In the 1990s, computer speech recognition reached a practical level for limited purposes. Thus United Airlines has replaced its keyboard tree for flight information by a system using speech recognition of flight numbers and city names. It is quite convenient. On the other hand, while it is possible to instruct some computers using speech, most users have gone back to the keyboard and the mouse as still more convenient. Understanding Natural Language Just getting a sequence of words into a computer is not enough. Parsing sentences is not enough either. The computer has to be provided with an understanding of the domain the text is about, and this is presently possible only for very limited domains. Computer Vision The world is composed of three-dimensional objects, but the inputs to the human eye and computers' TV cameras are two dimensional. Some useful programs can work solely in two dimensions, but full computer vision requires partial three-dimensional information that is not just a set of two-dimensional views. At present there are only limited ways of representing three-dimensional information directly, and they are not as good as what humans evidently use. Expert Systems A ``knowledge engineer'' interviews experts in a certain domain and tries to embody their knowledge in a computer program for carrying out some task. How well this works depends on whether the intellectual mechanisms required for the task are within the present state of AI. When this turned out not to be so, there were many disappointing results. One of the first expert systems was MYCIN in 1974, which diagnosed bacterial infections of the blood and suggested treatments. It did better than medical students or practicing doctors, provided its limitations were observed. Namely, its ontology included bacteria, symptoms, and treatments and did not include patients, doctors, hospitals, death, recovery, and events occurring in time. Its interactions depended on a single patient being considered. Since the experts consulted by the knowledge engineers knew about patients, doctors, death, recovery, etc., it is clear that the knowledge engineers forced what the experts told them into a predetermined framework. The usefulness of current expert systems depends on their users having common sense.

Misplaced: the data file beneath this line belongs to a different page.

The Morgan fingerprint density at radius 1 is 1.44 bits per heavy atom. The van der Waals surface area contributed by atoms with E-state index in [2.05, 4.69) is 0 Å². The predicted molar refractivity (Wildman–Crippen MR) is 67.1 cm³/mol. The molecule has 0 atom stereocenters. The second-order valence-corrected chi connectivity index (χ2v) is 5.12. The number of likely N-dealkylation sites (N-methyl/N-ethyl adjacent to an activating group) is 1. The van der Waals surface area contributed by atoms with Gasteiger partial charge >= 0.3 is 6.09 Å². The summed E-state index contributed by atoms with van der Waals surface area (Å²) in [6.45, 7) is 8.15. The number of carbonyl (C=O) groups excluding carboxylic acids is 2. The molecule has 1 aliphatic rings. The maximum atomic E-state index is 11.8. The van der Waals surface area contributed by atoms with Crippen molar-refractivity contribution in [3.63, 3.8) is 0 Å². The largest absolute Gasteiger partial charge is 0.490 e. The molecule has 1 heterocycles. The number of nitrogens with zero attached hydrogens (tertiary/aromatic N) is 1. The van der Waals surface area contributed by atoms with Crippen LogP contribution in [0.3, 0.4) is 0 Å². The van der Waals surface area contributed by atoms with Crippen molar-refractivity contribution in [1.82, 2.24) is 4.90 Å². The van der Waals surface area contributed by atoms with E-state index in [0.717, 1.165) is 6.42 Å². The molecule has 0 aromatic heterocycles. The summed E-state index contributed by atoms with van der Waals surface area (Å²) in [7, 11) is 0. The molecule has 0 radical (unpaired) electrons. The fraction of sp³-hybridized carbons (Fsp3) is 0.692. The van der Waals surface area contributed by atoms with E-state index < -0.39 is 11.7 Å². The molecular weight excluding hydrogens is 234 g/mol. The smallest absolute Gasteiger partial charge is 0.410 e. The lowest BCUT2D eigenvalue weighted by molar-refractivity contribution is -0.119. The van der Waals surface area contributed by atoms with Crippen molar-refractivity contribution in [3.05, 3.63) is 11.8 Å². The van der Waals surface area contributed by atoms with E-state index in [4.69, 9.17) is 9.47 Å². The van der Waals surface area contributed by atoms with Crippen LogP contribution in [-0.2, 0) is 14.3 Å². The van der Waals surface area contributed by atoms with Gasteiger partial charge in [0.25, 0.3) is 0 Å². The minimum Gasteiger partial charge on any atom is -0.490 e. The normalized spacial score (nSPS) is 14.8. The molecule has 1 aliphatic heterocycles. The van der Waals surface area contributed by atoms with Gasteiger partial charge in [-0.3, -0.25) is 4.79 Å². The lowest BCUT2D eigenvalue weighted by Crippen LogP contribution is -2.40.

Heuristic Classification One of the most feasible kinds of expert system given the present knowledge of AI is to put some information in one of a fixed set of categories using several sources of information. An example is advising whether to accept a proposed credit card purchase. Information is available about the owner of the credit card, his record of payment and also about the item he is buying and about the establishment from which he is buying it (e.g., about whether there have been previous credit card frauds at this establishment). The applications of AI are shown in Fig 1.1: Consumer Marketing o Have you ever used any kind of credit/ATM/store card while shopping? o if so, you have very likely been “input” to an AI algorithm o All of this information is recorded digitally o Companies like Nielsen gather this information weekly and search for patterns – general changes in consumer behavior – tracking responses to new products – identifying customer segments: targeted marketing, e.g., they find out that consumers with sports cars who buy textbooks respond well to offers of new credit cards. o Algorithms (“data mining”) search data for patterns based on mathematical theories of learning Identification Technologies o ID cards e.g., ATM cards o can be a nuisance and security risk: cards can be lost, stolen, passwords forgotten, etc o Biometric Identification, walk up to a locked door – Camera – Fingerprint device – Microphone – Computer uses biometric signature for identification – Face, eyes, fingerprints, voice pattern